Hazardous Noise and Acoustical Controls
The most effective method to prevent noise-induced hearing loss in the workplace is to eliminate or reduce hazardous noise levels by implementing acoustical controls. Consideration must be given to the use of acoustical controls when intensity levels are obtained in the workplace at 90 dB(A) or greater. Generally acoustical controls consist of, but are not limited to, the following efforts:
- Room Treatments. Floors, walls and ceilings with high acoustical reflective characteristics add to the noise level. Treating these surfaces with absorbing materials can result in noise reduction.
- Barriers. A barrier or partial enclosures, which have reflective and/or absorptive characteristics, can be used to block the flow of noise energy.
- Enclosures. Full or partial enclosures of machines or noise sources using materials which contain the noise energy. An alternative approach would be to place the exposed worker in an appropriate acoustical enclosure.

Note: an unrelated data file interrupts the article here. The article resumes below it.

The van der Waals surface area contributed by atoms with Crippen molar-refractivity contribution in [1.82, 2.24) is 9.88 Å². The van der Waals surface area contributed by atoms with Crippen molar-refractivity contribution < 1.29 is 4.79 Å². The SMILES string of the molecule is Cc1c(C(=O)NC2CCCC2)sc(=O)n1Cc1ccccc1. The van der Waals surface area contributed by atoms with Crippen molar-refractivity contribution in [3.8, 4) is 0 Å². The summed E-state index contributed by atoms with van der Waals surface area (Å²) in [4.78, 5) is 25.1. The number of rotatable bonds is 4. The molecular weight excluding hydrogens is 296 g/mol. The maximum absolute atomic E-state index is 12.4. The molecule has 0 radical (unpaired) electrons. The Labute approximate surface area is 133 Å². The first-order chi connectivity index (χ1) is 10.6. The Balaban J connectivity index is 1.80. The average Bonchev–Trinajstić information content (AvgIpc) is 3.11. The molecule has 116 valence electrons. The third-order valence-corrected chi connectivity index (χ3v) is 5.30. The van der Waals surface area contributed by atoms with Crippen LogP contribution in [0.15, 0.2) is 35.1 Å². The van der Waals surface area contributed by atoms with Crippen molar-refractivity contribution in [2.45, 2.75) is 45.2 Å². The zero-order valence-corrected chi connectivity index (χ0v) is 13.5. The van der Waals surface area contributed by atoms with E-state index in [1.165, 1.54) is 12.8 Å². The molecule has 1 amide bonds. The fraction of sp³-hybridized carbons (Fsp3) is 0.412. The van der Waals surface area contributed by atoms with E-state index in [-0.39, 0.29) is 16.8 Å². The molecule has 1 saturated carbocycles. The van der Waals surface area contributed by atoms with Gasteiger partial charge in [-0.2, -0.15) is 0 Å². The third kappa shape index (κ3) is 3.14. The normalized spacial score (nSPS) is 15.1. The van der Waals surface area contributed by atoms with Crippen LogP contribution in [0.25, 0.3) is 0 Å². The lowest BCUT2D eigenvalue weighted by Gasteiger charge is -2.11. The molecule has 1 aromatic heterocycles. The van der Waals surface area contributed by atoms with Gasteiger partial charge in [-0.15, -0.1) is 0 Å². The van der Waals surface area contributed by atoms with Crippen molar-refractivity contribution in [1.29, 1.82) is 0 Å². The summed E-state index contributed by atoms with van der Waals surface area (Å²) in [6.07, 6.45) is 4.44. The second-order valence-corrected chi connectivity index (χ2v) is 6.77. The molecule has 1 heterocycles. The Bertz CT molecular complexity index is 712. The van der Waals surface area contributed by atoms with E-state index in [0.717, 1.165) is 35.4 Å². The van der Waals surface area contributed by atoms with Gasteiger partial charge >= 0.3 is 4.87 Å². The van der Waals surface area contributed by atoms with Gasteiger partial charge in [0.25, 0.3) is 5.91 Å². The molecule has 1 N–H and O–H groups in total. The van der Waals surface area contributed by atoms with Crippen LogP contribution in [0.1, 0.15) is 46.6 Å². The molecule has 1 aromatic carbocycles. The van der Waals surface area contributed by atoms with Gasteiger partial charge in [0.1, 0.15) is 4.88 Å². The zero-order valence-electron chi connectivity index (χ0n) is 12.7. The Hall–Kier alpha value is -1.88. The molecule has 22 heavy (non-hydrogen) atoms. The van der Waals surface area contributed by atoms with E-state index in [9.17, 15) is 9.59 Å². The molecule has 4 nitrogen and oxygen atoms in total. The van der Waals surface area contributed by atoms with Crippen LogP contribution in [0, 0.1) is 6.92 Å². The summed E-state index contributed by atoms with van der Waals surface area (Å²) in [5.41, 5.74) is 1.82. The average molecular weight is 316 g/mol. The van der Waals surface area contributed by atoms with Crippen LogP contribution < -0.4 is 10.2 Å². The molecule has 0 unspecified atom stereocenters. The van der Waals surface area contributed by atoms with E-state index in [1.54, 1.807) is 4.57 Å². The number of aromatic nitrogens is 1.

- Vibration Isolation. A technique designed to separate a vibrating or noisy machine from a surface area which adds to the noise intensity (sounding board resonance). This typically is accomplished by placing special acoustical material (spring, rubber, absorption pad, etc) on or between the noise source and the surface area.
- Damping. A technique used to reduce the vibration of an object (machine parts, metal panel, etc) by attaching damping materials to the vibrating surface.
- Silencers and Mufflers. These devices are designed to attenuate or reduce the noise level resulting from rapidly escaping air.